Birth Strike Study Guide CoverNational Women’s Liberation has developed a consciousness-raising study guide to go with Birth Strike: The Hidden Fight over Women’s WorkIt can be downloaded here.

Here’s a sample:

Meeting 1

Read pages 1—59 of Birth Strike:


Chapter 1. International Comparisons

Chapter 2. Small Government, Big Families

Chapter 3. Is it a Birth Strike?  Women Testify

Consciousness-Raising questions

a. What are your reasons for wanting children? For not wanting them?

b. Has your thinking on this changed? Are your parents’ lives a factor in

    your thinking?

c. Do you experience pressure from anyone on the subject?

Alternate question:

a. What care work do you do (child rearing, care for elderly family members,

    or others in your life needing care)?

b. What care work do the men in your life do?

c. Have you tried to get them to do more? What happened?

Study questions

1. Who is the power structure?  What are some terms people use to describe these   

    individuals? Which terms do you prefer?  Why?

2. To what do you attribute the continuing battle over abortion and birth control

    in the U.S.? Did the reading change your view?  How?

3. What caused other countries to develop universal programs such as childcare,     

    healthcare, paid family leave, and family allowances?

4. What do “pro-family” conservatives mean by family?  What is their ideal of family

    life?  Who would benefit from that?

Jacobin: Abortion Is Our Right To Strike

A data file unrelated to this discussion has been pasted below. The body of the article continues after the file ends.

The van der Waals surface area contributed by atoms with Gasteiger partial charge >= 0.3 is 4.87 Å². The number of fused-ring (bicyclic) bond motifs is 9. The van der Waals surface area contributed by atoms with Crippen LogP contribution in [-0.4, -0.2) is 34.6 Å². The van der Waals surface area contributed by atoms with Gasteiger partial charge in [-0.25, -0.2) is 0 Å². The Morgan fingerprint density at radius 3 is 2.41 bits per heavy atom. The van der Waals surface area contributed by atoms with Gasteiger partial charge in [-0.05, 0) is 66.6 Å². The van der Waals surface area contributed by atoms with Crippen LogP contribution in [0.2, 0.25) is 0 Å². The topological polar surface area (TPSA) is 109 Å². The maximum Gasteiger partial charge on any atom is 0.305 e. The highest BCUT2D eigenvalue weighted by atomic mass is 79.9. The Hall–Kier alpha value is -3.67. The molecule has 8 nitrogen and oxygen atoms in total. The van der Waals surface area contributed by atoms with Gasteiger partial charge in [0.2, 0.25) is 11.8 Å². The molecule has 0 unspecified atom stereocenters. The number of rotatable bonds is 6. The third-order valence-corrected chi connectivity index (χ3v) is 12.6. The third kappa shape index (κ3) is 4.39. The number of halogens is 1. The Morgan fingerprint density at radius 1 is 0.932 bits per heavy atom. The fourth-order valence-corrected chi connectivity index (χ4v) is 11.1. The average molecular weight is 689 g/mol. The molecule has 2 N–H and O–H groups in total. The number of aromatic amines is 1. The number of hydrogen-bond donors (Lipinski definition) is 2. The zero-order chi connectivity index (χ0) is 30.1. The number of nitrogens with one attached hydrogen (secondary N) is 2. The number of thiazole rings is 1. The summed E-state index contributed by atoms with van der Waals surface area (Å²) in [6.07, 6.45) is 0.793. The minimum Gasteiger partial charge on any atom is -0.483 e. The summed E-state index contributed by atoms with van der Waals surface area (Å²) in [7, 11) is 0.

GettyImages-108294014Abortion isn’t a “cultural” issue. The production of children, and who will pay for it, is a key economic battlefront.

For decades, we’ve been told that abortion is merely a wedge issue used by Republicans to split working-class Catholics from the Democratic Party and excite a Protestant evangelical base. “Starting in the 1970s,” feminist law professor Joan C. Williams writes, “Republicans have offered support for working-class anti-abortion views in exchange for working-class support for pro-business positions.”

According to this view, politicians and the one percent really don’t care one way or the other about abortion — they’re just using the issue to get votes. This reading of US politics is so common that if you ask a group of feminists today why abortion is under attack, someone will explain that it is a political ploy to capture the support of conservative “values” voters. Thomas Frank even argues that banning abortion would be against the interests of these political forces because they would lose an issue to mobilize around.

But this explanation has frayed as abortion restrictions have proliferated, with several states now down to one abortion clinic and repressive regulations making abortion difficult to obtain for many and impossible for some. Even “blue” states like Minnesota throw up obstacles to those who want abortions. Several states have banned abortion outright, racing to be the one whose law overturns Roe v. Wade, the 1973 Supreme Court decision that legalized most abortions. Birth control, too, has come under attack, revealing that the stated goal of reducing abortions is a ruse.

While other “cultural issues,” such as same-sex marriage and cannabis legalization have been making progress, we have gone backward on abortion. This is because abortion is wrongly classified as a cultural issue. In fact, the production of children — and who will pay for it — is a key economic battlefront.


Continues at: